Press Release – Northland Regional Council
Two independent commissioners have granted permission for a 94 hectare marine farm off Stephenson Island in the Far North, citing the significant economic benefits it will bring to an impoverished part of the country.30 January, 2013
Consents granted for 94-hectare Far North marine farm
Two independent commissioners have granted permission for a 94 hectare marine farm off Stephenson Island in the Far North, citing the significant economic benefits it will bring to an “impoverished” part of the country.
Applicant Westpac Mussels Distributors Limited had asked the Northland Regional Council for various resource consents for a proposed 125ha farm off the island in Whangaroa Bay, designed mainly to farm mussels and gather and collect mussel spat. It also proposed using the area for “occasional depuration and growing of oysters” and raising other shellfish like scallops and paua.
The applications were publicly notified in mid-October 2011 (subs: correct 2011), attracting 278 submissions; 14 in support, two neutral and 261 opposed. (Prior to the hearing – held in Kerikeri in December last year – one submitter withdrew their submission and one changed their position from opposition to neutral.)
In a just-released decision, the two commissioners said there were some minor, or possibly more than minor, adverse effects requiring mitigation and that could only be achieved by modifying Westpac Mussel’s proposal.
These included effects on the outstanding natural character of nearby Cone Island, on the natural character of the margin of Stephenson Island, on small boat anchoring and recreational and Maori customary fishing.
The commissioners granted Westpac Mussels the consents needed for the proposed farm, but for a reduced 94.05ha area, roughly 30ha smaller than had been sought. The changes are designed to mitigate the effects outlined above and will ensure the farm is at least 200 metres from the edge of Stephenson Island.
Commissioners’ chairman – Napier-based Rob van Voorthuysen – acknowledged that even in its modified form, there would be some residual adverse effects.
In particular, these included on landscape values, “the seabed benthic environment under and adjacent to the farm”, the displacement of dolphins frequenting the area, fishing and small boat anchoring.
“However, we find that the nature and scale of those residual adverse effects are, in our opinion, reasonably minor and not of sufficient scale to outweigh the significant positive social and economic benefits of the proposal.”
The commissioners’ overall decision was that the proposal be allowed to proceed “primarily due to the significant economic benefits that it will bring to an impoverished part of New Zealand”.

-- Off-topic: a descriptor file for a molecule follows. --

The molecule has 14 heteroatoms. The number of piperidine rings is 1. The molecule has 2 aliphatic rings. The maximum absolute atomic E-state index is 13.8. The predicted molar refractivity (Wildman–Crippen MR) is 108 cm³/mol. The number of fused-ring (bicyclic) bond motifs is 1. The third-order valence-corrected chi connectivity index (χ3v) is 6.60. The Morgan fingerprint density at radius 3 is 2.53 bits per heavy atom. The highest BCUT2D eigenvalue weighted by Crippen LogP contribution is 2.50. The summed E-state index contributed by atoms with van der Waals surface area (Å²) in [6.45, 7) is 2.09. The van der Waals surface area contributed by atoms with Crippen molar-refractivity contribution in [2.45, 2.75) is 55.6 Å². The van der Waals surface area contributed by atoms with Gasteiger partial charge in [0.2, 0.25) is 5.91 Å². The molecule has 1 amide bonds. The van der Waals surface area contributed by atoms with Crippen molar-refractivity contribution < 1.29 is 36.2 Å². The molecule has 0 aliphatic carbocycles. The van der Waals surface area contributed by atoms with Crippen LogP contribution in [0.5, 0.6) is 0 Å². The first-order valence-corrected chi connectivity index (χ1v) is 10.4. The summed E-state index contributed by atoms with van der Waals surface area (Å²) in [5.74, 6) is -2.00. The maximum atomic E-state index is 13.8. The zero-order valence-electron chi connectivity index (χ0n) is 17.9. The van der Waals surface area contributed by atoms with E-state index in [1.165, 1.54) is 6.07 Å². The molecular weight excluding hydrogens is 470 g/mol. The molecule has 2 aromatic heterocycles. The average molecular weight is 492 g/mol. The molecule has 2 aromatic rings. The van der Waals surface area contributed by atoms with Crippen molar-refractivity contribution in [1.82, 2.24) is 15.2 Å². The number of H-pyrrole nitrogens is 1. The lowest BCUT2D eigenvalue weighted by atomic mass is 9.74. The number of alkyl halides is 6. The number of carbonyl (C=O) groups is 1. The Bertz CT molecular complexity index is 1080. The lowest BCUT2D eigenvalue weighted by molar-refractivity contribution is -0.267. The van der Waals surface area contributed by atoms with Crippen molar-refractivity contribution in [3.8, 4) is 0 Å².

Evidence presented to the commissioners by economist Fraser Colegrave showed the farm – once fully operational – was expected to provide fulltime employment for 87 people within the region, with another 21 people elsewhere and boost regional GDP by $5.5 million.
Mr van Voorthuysen said also of particular relevance to the commissioners was the support from the Ririwha Ahu Whenua Trust, which represents the Maori owners of Stephenson Island.
The commissioners noted that any marine farm would probably result in residual adverse effects, irrespective of its location.
“(However) In that regard we consider the proposed location of this marine farm, being in the lee of a highly modified offshore island whose owners strongly support the proposal, is likely to be preferable to alternative locations that are either closer to the mainland or have more unmodified natural backdrops.”
The consents will last for 35 years. However, the fully developed farm will also require a bond of $132,000 to help enable the clean-up and restoration of the site “should the operation cease at some stage in the future”.
“The applicant intends making a significant investment in the proposed marine farm (which deserves a reasonable security of tenure) and in our view there are no potential adverse effects that would warrant the early cessation of the activity.”
Mr van Voorthuysen said potential adverse effects were “predictable” and had been accounted for in the commissioners’ evaluation of the proposal, but any unforseen adverse effects could be dealt with by way of subsequent reviews provided for in the consent conditions.
The commissioners’ decision can now be appealed to the Environment Court for 15 working days.